Pregnancyצילום: ISTOCK

A prominent Israeli Religious Zionist rabbi defended the US Supreme Court’s ruling overturning Roe v. Wade last Friday, and castigated pro-choice advocates for imposing “backwards” views on modern society.

Rabbi Shmuel Eliyahu, the chief rabbi of Tzfat (Safed), penned an opinion piece published Tuesday morning backing the Dobbs v. Jackson Women's Health Organizationdecision Friday, and assailing abortion as “primitive”.

“There are some who say that a woman’s right over her body trumps the fetus’ right to life, and trumps even democracy,” wrote Rabbi Eliyahu.

“The US Supreme Court ruled that under the Constitution, it is permissible for state lawmakers in all 50 US states to determine whether to outlaw the murder of living fetuses, that according to the justices of the US Supreme Court those who seek to bar lawmakers from representing public opinion are dictators.”

“All kinds of ‘advanced’ people opposed to the justices’ decision believe the ruling to be illegitimate,” Rabbi Eliyahu continued, describing the instant backlash from pro-choice activists in the wake of Friday’s ruling. “They told everyone that the US Supreme Court decision belongs to Trump’s ‘forces of darkness’, and they claimed that the Supreme Court issued an illegitimate ruling that has taken the US back fifty years.”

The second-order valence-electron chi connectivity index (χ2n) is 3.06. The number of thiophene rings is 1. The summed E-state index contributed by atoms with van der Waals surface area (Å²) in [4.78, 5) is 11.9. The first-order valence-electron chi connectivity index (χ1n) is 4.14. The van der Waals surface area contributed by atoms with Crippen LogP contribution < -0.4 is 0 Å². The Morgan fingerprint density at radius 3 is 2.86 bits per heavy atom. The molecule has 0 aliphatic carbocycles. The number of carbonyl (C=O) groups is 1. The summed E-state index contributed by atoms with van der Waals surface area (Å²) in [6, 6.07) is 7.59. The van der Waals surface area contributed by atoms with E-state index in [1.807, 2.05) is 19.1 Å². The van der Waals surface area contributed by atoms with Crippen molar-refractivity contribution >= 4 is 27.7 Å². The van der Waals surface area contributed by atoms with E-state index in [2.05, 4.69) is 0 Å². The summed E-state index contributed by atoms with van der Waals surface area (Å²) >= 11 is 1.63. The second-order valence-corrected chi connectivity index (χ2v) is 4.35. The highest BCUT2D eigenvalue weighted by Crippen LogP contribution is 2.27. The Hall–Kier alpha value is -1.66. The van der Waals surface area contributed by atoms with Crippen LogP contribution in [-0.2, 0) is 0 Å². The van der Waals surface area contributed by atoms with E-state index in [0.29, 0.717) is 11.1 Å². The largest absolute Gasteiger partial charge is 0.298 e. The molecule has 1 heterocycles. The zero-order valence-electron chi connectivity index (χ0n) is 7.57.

“Don’t listen to these ‘enlightened’ people, who want to take us back two thousand years, to the dark ages of Rome and Greece – you have the right to believe that life is sacred and murder is backward. You have the right to say openly that life is more important that a vacation in the US, a new car, or master’s degree. You have the right to believe that murdering a fetus is primitive and backward, not advanced or enlightened.”

Following the court’s ruling Friday, the Reform Movement of North America issued a statement condemning the decision, accusing the Court of stripping “women and others who can become pregnant of the fundamental right to make essential health care decisions free of governmental interference.”

Two Orthodox Jewish groups, the Coalition for Jewish Values and Agudath Israel of America, both lauded the decision, while the Orthodox Union refused to “either mourn or celebrate” the ruling, criticizing both abortion on demand, and “absolute bans on abortion” – though the Court’s ruling does not itself impose any ban.